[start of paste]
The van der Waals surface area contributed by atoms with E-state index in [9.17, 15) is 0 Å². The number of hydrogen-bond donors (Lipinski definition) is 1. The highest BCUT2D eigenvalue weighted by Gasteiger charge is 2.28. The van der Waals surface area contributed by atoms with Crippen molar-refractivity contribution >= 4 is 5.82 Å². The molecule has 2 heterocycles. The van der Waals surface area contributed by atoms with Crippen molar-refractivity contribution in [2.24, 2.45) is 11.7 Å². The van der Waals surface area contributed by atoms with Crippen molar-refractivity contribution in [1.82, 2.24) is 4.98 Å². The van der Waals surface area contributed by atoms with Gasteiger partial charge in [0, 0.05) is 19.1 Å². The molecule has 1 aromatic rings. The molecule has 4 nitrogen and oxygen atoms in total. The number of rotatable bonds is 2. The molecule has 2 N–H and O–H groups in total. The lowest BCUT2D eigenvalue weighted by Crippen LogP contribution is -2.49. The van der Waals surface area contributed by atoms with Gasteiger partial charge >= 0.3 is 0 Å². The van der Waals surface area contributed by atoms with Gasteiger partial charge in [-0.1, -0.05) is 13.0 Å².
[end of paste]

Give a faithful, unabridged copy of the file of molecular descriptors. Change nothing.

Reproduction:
The van der Waals surface area contributed by atoms with E-state index in [9.17, 15) is 0 Å². The number of hydrogen-bond donors (Lipinski definition) is 1. The highest BCUT2D eigenvalue weighted by Gasteiger charge is 2.28. The van der Waals surface area contributed by atoms with Crippen molar-refractivity contribution >= 4 is 5.82 Å². The molecule has 2 heterocycles. The van der Waals surface area contributed by atoms with Crippen molar-refractivity contribution in [2.24, 2.45) is 11.7 Å². The van der Waals surface area contributed by atoms with Crippen molar-refractivity contribution in [1.82, 2.24) is 4.98 Å². The van der Waals surface area contributed by atoms with Gasteiger partial charge in [0, 0.05) is 19.1 Å². The molecule has 1 aromatic rings. The molecule has 4 nitrogen and oxygen atoms in total. The number of rotatable bonds is 2. The molecule has 2 N–H and O–H groups in total. The lowest BCUT2D eigenvalue weighted by Crippen LogP contribution is -2.49. The van der Waals surface area contributed by atoms with Gasteiger partial charge >= 0.3 is 0 Å². The van der Waals surface area contributed by atoms with Gasteiger partial charge in [-0.1, -0.05) is 13.0 Å².